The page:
Tritons Confused by Abstract New Brand Guidelines


Written by: Connor Betterly

“I guess if you can’t tell what their brand is, they can’t do anything that’s off-brand,” stated one student.
Photo by Connor Betterly

In a bid to market itself as a more desirable campus, UC San Diego recently released updated brand guidelines with a new purpose of “Curiosity Must.” While the changes bring a “fresh look” to the campus, some of the more “suggestive yet markedly abstract” elements have left many students scratching their heads.

UCSD’s voice and messaging have been a target point since the recent “campaign like non other,” which was focused on “continuing the nontradition.” But new marketing material takes things a step further. Headlines are encouraged to be “provocative thought starters” in a new all-caps font. Examples include: “1,341,120 ft. HOW FAR WILL YOU GO TO CURE CANCER?” “HOME IS WHERE THE UNKNOWN IS,” and “DOWN HERE ONLY BACTERIA CAN SURVIVE. WE GOTTA MEET THESE BACTERIA.” Meanwhile, new UCSD messaging is to remain “high-level” and “clear,” as evidenced by “obviously unambiguous and not-at-all ominous” refrains such as “The answers are out there, so out we go” and “Some discoveries must be felt.”

But in what is perhaps the biggest change of all, the abstract trident graphic element is to be replaced with a new element known as “grit.” “Students these days don’t have enough grit, so we want to help them out,” said the lead director of the brand redesign, talking about the new graphic elements that had been created. “Grit can be created through both sandpaper and loss. Therefore, we’ll be phasing out the abstract trident that everyone knew and loved, as well as the Geisel Library graphic element that nobody knew about or cared to love.” When a student inquired if UCSD’s rebrand would also “spark some long-needed change on campus around the housing crisis, overadmission, or student parking,” the director brought his finger to the students lips, thanked the student for his “curiosity,” threw a smoke bomb at the ground, and leapt into a waiting UCSD shuttle bus, which quickly peeled away.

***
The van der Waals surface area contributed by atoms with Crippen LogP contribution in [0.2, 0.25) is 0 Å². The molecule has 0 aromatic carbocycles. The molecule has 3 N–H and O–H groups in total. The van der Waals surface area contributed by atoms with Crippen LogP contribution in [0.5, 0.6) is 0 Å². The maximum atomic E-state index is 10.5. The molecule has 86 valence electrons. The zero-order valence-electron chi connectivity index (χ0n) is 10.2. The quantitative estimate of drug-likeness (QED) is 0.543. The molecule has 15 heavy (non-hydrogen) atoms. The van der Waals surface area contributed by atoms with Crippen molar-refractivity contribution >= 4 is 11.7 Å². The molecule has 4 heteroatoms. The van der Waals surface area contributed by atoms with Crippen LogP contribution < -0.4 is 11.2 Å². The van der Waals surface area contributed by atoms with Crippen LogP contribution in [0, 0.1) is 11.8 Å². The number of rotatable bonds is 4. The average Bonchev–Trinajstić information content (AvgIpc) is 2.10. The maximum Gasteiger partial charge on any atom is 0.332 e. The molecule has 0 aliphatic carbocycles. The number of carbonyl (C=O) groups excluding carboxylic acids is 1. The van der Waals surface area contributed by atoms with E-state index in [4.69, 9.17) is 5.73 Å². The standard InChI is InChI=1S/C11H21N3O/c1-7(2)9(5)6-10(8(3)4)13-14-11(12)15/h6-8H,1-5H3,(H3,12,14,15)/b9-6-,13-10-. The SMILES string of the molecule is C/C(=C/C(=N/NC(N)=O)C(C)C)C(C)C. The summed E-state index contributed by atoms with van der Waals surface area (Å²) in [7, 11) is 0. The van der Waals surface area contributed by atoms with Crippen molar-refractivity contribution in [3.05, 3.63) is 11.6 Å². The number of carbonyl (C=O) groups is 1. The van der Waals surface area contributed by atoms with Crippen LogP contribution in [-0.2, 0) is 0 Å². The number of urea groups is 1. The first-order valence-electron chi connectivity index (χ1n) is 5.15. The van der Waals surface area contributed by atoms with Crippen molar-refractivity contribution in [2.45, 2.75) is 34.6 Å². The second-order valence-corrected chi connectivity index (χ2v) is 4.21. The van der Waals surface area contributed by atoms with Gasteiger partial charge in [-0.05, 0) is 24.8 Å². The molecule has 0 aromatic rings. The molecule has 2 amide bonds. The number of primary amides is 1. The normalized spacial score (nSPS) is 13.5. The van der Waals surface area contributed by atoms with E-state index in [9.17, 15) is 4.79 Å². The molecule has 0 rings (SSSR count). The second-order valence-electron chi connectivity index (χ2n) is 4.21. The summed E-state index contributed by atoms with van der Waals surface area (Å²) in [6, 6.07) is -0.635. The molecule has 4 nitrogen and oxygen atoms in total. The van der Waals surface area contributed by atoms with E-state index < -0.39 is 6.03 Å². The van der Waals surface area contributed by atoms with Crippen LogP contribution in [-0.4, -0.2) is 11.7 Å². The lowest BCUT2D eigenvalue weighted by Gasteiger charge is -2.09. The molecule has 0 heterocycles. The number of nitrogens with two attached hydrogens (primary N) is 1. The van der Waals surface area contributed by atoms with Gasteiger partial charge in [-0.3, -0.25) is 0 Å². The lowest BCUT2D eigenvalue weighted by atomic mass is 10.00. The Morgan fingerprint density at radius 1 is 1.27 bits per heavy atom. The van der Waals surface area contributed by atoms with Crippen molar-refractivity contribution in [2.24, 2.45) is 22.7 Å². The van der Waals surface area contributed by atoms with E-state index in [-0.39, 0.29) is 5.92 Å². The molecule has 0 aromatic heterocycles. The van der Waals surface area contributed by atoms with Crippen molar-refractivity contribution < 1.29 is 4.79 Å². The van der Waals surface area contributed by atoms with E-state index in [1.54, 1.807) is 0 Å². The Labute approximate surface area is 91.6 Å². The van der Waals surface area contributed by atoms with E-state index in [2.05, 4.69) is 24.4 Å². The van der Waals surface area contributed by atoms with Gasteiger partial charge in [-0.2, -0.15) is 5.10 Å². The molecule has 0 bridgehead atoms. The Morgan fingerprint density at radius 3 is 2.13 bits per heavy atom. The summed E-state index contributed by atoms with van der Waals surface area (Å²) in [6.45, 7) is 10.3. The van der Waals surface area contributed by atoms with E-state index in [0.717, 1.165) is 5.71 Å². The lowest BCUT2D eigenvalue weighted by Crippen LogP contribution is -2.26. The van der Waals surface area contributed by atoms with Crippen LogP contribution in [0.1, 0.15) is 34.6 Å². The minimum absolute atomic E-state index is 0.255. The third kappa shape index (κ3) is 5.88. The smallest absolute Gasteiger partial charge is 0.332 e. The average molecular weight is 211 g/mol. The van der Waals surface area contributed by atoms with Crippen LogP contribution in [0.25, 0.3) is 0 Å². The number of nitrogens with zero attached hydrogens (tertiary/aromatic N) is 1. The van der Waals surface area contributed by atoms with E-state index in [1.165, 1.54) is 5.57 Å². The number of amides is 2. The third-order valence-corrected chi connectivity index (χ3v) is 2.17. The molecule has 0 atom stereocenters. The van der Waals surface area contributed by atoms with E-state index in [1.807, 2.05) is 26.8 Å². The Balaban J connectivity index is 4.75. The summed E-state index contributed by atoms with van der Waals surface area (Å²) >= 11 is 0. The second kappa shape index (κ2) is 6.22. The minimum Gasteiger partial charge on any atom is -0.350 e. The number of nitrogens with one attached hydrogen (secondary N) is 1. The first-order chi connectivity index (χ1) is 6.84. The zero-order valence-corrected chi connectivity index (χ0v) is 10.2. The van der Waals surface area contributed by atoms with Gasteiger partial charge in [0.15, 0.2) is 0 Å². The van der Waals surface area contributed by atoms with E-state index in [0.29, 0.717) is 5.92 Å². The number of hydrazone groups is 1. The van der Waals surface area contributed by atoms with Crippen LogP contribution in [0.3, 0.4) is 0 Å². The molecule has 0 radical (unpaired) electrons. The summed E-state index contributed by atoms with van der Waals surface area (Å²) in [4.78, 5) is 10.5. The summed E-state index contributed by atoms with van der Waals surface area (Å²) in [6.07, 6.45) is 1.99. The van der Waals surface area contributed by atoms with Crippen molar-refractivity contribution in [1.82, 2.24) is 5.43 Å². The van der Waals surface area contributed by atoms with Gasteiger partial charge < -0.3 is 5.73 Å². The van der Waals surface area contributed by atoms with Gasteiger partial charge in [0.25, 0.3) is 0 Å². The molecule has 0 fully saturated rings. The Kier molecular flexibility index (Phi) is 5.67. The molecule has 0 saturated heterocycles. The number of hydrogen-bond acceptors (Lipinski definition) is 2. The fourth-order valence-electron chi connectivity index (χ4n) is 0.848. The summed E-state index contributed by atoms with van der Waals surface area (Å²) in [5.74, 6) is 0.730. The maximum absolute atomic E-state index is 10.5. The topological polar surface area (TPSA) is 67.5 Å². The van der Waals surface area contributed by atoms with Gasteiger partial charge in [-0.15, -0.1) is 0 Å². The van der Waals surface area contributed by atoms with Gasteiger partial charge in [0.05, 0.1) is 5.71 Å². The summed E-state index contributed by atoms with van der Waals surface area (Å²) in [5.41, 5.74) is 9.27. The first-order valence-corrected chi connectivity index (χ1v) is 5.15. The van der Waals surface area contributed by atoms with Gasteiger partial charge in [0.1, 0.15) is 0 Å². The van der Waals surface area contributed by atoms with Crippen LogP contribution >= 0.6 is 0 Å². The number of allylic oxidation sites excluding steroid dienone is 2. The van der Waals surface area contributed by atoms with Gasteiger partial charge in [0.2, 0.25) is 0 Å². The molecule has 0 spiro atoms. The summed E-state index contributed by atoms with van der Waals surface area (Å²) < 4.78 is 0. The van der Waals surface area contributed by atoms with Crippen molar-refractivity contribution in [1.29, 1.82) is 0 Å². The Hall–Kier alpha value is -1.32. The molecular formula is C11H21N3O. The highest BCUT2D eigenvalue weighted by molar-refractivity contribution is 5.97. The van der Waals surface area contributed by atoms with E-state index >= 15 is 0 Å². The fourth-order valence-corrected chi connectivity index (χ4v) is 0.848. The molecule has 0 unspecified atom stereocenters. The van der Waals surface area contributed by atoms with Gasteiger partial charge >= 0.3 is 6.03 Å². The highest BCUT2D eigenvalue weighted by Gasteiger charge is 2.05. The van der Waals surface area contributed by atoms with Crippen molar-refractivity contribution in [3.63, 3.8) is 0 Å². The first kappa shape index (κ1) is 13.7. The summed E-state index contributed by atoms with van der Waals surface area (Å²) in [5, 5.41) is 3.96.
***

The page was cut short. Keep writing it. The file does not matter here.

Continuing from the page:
“This fake-deep marketing strategy is just an excuse for Khosla to ignore all our demands,” complained another student. “All we wanted was Khosla to be here for us. But now he just says he’s ‘everywhere and nowhere. Where the unknown begins. On the edge of everything that is, or has been, or was ever dreamed of.’ Whatever that means … ”

From the Chancellor’s Complex, Pradeep K. Khosla shared his perspective. “Prospective students need to look deeper and think further,” he said, peering down at his phone to check how much money the campus’ latest fundraising campaign had raised. “All of them. The ones who push. The ones who pull. The ones who can give us money for four years. Curiosity must — guide them to us. Wait, does that even make sense?”

Not all students feel strongly about the brand revamp, however. “Let us all take a step back and remember that every refresh looks ugly at first, but pans out well a short while later,” said one student. “Instagram, Slack, Discord, Dunkin’, Rubio’s, Meta … oh, wait, nevermind! Well, my mind is curious to see how this plays out.” Those interested in the new guidelines can find out more at

Former Copy Editor at The MQ

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